Sentences — November 19, 2008, 6:54 pm

Girded Loins

“Brother Francis Gerard of Utah might never have discovered the blessed documents, had it not been for the pilgrim with girded loins who appeared during that young novice’s Lenten fast in the desert.” I have read this sentence a number of times since I found a copy of the book it initiates, a novel called A Canticle for Leibowitz, by the gas-station pump where I filled up this morning. Perhaps it is, in part, a function of the disorientation that claims me when paying less than two dollars a gallon, but I find myself disturbingly attracted to this sentence, as if to a leering stranger at a low-lit bar. I am compelled by it in complicated ways.

What attracts me to it, other than serendipity, is the purity of its awfulness… coupled with its naked, flailing whorish ambition to seduce. It is working so very hard, and so very transparently, to solicit readerly enthusiasm that one can only love it for how earnest it is in its hapless badness. Lure after lure is cast: “the blessed documents,” for example, is deployed in the hope that deep in the reader’s quiet soul, a voice will shout Hang on–did someone just say blessed documents? What documents? There’s also “the pilgrim with girded loins,” and a “Lenten fast in the desert.” And let us end where it begins: for we failed to acknowledge that most potent enticement of all: Brother Francis Gerard hails, after all, from Utah.

What should go in the first sentence of a novel? In nature, precisely what one finds in the festival above, just not those bald details, and not that way. Here’s another introductory sentence which, in type, is interchangable with that of my gas station discovery, though, in nature, is a thing apart:

My true name is so well known in the records or registers at Newgate, and in the Old Bailey, and there are some things of such consequence still depending there, relating to my particular conduct, that it is not be expected I should set my name or the account of my family to this work; perhaps, after my death, it may be better known; at present it would not be proper, no not though a general pardon should be issued, even without exceptions and reserve of persons or crimes.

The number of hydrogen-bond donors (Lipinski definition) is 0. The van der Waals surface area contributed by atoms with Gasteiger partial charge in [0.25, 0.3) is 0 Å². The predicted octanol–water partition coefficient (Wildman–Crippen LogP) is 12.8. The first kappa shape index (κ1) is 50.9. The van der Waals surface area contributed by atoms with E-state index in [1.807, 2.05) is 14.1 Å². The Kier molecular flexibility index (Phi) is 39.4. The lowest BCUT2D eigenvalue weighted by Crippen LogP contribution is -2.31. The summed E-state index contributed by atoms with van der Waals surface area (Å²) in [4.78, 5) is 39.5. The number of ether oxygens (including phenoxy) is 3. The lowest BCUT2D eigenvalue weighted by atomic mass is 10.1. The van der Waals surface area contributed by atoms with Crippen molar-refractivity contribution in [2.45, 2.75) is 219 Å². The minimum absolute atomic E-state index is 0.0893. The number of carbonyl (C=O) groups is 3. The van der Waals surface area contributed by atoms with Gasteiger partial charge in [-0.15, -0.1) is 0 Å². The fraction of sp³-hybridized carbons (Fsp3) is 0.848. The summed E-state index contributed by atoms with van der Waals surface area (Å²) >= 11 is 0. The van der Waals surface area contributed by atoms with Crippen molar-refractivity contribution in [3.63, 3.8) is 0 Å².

Conduct? Crimes? What crimes? My simple reading brain delights at glittering lures like these, and which one finds in truly blessed documents.

Share
Single Page

More from Wyatt Mason:

Conversation October 2, 2015, 8:26 am

Permission to Speak Frankly

“By committing to the great emotional extremes demanded by Greek tragedy,” says Bryan Doerries, author of The Theater of War, “the actors are in effect saying to the audience: ‘If you want to match our emotional intensity, that would be fine.’”

From the October 2014 issue

You Are Not Alone Across Time

Using Sophocles to treat PTSD

From the February 2010 issue

The untamed

Joshua Ferris’s restless-novel syndrome

Get access to 165 years of
Harper’s for only $45.99

United States Canada

CATEGORIES

THE CURRENT ISSUE

August 2016

The Origins of Speech

= Subscribers only.
Sign in here.
Subscribe here.

Four in Verse

= Subscribers only.
Sign in here.
Subscribe here.

A Sigh and a Salute

= Subscribers only.
Sign in here.
Subscribe here.

Four in Prose

= Subscribers only.
Sign in here.
Subscribe here.

Don the Realtor

= Subscribers only.